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Robert C. Harmon, 80

Posted by on Oct 17, 2017 in Wakefield Daily Item, Wakefield Obituaries | Comments Off on Robert C. Harmon, 80

Published in the October 17, 2017 edition. SAUGUS — Robert C. Harmon passed away on October 12, 2017. Bob was dearly beloved by his wife of 56 years, Diane (O’Donnell) Harmon and children: Tree Lisa Harmon and partner Edward Gleason, Bob (Sonny) Harmon Jr. and wife Jeana Martin-Harmon, Leslie Sullivan and husband Bob Sullivan. Bob was also a proud grandfather to Samuel D. Cutlip.  Bob was the son of Myron (Ted) Harmon and Edith (Campbell) Harmon, and is survived by two sisters, Ethelyn Harmon and Alice Bada Mosher. He is predeceased by brother Myron (Ted) Harmon Jr. and sister Edith Nason Sykes. Bob leaves behind many dear in-laws, nieces, nephews, and friends. Robert Harmon was born in Arlington, on September 23, 1937. He attended Arlington Schools and later was a student at “The Actor’s Workshop” in Boston. That led to his appearances as Judas in “The Christus,” a passion play. He also worked with The Hovey Players, Poet’s Theater, and The Martha’s Vineyard Summer Theatre. In 1959, he became “Dangerous Dan” and “Captain Gallant”, as well as other characters, at Pleasure Island, Wakefield. It was there he met Moe Howard of The Three Stooges; a camaraderie that lasted to Hollywood and back. He had wide ranging friendships, from Moe to Mayor Bloomberg of New York. As an eighteen-year-old, he and a friend rode their horses from Medford to Lake Winnipesaukee and back. Anyone who knew that story was fascinated! Bob was a very talented horseman, having many successes, especially at Boston Garden in 1957, when Arthur Godfrey awarded him and his three-year-old Arabian stallion, King Faisal, the trophy for “Best Pleasure Horse” in New England. In the Saugus Rotary Club, Bob was a Paul Harris Fellow, “Man of the Year,” and secretary as well. He was also the first chairman of the Saugus Arts Council. He loved Scrabble, his ‘55 T-Bird, his many pets, especially Nero, Cha Cha, and his filly, Jubilee Fanfare, Suffolk Downs and Saratoga, all kinds of music, H.P. Lovecraft, wine or a good martini, and restaurants (he wrote “Dining with Renzo,” reviews for a local newspaper.) With many thanks to dear Dr. Reines, and much appreciation and fondness for the PACE team, for their many kindnesses and professional help. Services have been...

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Immacolata “Tina” Perrino, 76

Posted by on Oct 17, 2017 in Wakefield Daily Item, Wakefield Obituaries | Comments Off on Immacolata “Tina” Perrino, 76

Published in the October 17, 2017 edition. MELROSE — Immacolata “Tina” (Gentile) Perrino, 76, of Melrose, died at her home surrounded by her family on Oct. 13, 2017. Immacolata was born and raised in Mirabella Eclano Avellino, Italy. She came to America at the age of 26 and resided in Somerville for 10 years and Melrose for the past 40 years. Immacolata worked as a talented seamstress for the Moulton Curtain Company in Melrose and was a member of St. Mary’s Church for many years. She enjoyed sewing, gardening, cooking, making homemade wine and sauce, and was very creative. She wintered in Boca Raton, Florida for 14 years, loved to travel to the Caribbean, Arizona, Hawaii, cruises through Europe and traveling home to Italy. Immacolata “was Awesome” and her family and grandchildren were the most important part of her life. She was the beloved wife of Giacomo Perrino for 50 years. Loving mother of Genevieve “Genie” Backer of Reading, Antonella Sampson and her husband Derek of Wilmington, John Perrino and his wife Karen of Reading, Jacqueline “Jackie” Fox and her husband Brian of Wakefield. Cherished grandmother of Jake, Alianna, Ashton, Luke, Hailey, Meghan and the late Olivia and Emily. Caring sister of Caterina Gentile of Reading, Concetta Gentile and her husband Guido, Maria Gentile and her husband Renato, Luigina Gentile and her husband Augusto all of Italy and the late Raffaele Gentile.  Also survived by many nieces, nephews, relatives and friends. Visiting hours will be held at the Gately Funeral Home, 79 W. Foster St., Melrose on Tuesday, Oct. 17 from 4-8 p.m.  Procession from the Gately Funeral Home on Wednesday, Oct. 18 at 8:45 a.m., followed by a Mass of Christian Burial in St. Mary’s Church, 9 Herbert St., Melrose at 10 a.m. Relatives and friends respectfully invited to attend. Burial in Holy Cross Cemetery, Malden. To send a message of condolence please visit...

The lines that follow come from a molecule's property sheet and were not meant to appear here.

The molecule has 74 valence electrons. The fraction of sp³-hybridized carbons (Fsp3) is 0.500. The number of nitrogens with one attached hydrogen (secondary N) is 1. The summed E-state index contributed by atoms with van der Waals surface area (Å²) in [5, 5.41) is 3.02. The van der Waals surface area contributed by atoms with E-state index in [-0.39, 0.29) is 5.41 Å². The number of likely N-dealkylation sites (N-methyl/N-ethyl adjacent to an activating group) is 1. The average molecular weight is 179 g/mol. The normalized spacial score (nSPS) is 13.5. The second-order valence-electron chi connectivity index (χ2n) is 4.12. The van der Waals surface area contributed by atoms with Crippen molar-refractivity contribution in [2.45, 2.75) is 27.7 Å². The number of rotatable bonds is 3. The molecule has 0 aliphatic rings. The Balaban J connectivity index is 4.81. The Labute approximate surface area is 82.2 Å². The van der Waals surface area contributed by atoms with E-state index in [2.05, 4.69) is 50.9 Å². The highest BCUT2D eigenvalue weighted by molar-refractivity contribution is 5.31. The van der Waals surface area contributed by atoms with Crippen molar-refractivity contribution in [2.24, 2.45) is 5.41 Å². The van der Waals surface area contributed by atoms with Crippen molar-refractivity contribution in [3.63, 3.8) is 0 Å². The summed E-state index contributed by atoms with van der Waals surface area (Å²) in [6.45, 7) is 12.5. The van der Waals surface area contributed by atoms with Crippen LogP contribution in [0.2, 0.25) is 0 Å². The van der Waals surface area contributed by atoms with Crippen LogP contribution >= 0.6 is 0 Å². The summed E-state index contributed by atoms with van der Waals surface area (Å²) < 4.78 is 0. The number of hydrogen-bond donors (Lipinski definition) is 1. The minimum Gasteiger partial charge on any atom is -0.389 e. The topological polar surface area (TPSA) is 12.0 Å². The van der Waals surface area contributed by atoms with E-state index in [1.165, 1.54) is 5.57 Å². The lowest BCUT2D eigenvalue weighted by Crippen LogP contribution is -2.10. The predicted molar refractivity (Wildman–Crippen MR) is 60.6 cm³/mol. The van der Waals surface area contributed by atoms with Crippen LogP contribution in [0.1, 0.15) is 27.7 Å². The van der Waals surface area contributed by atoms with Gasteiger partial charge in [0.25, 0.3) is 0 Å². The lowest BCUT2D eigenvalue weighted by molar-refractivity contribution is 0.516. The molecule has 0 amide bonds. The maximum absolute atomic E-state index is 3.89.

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Catherine B. Moneypenny, 57

Posted by on Oct 16, 2017 in Wakefield Daily Item, Wakefield Obituaries | Comments Off on Catherine B. Moneypenny, 57

Published in the October 16, 2017 edition. READING — Catherine B. (Ronan) “Cathy” Moneypenny, 57, of Reading, formerly of Wakefield, passed away peacefully on Friday, October 13, 2017 at her home. Born on January 12, 1960 in Melrose, Cathy is the loving daughter of the late Christopher Ronan and Rita (Fahey) Ronan. Cathy was a warm and caring daughter, sister, wife, mother, grandmother, aunt and friend. She will be deeply missed. Cathy grew up in Wakefield and was a proud graduate of Wakefield High School. She worked at 128 Sales for over 25 years. Cathy loved vacationing and the islands. Family was most important to Cathy. Spending time with family and friends was first and foremost in her life. Cathy is the beloved wife of Michael R. Moneypenny. She is the devoted mother of Dylan Conn and his wife Jamie and Kerri Parks. The cherished grandmother of Christopher and Thomas Conn, Cathy is the dear sister of Thomas Ronan and his wife Janet, Christine “Tina” Ronan, Paul Ronan and his wife Elizabeth, Peter Ronan and Caroline “Carrie” Ronan. She is the loyal best friend of Diane Berzins and is also survived by many loving nieces and nephews. Family and friends are cordially invited to gather and share memories with the family on Wednesday, October 18, from 4 p.m. to 8 p.m. in the Doherty-Barile Family Funeral Home, 11 Linden St., Reading. Parking attendants and ramped entrance are available. A funeral service celebrating Cathy’s eternal life will be held on Thursday, October 19, at 10 a.m. in the Unitarian Universalist Church of Reading, 239 Woburn St., Reading. Please go directly to church. Arrangements by the Doherty-Barile Family Funeral Home, 11 Linden St., Reading. For directions or to send a memorial condolence...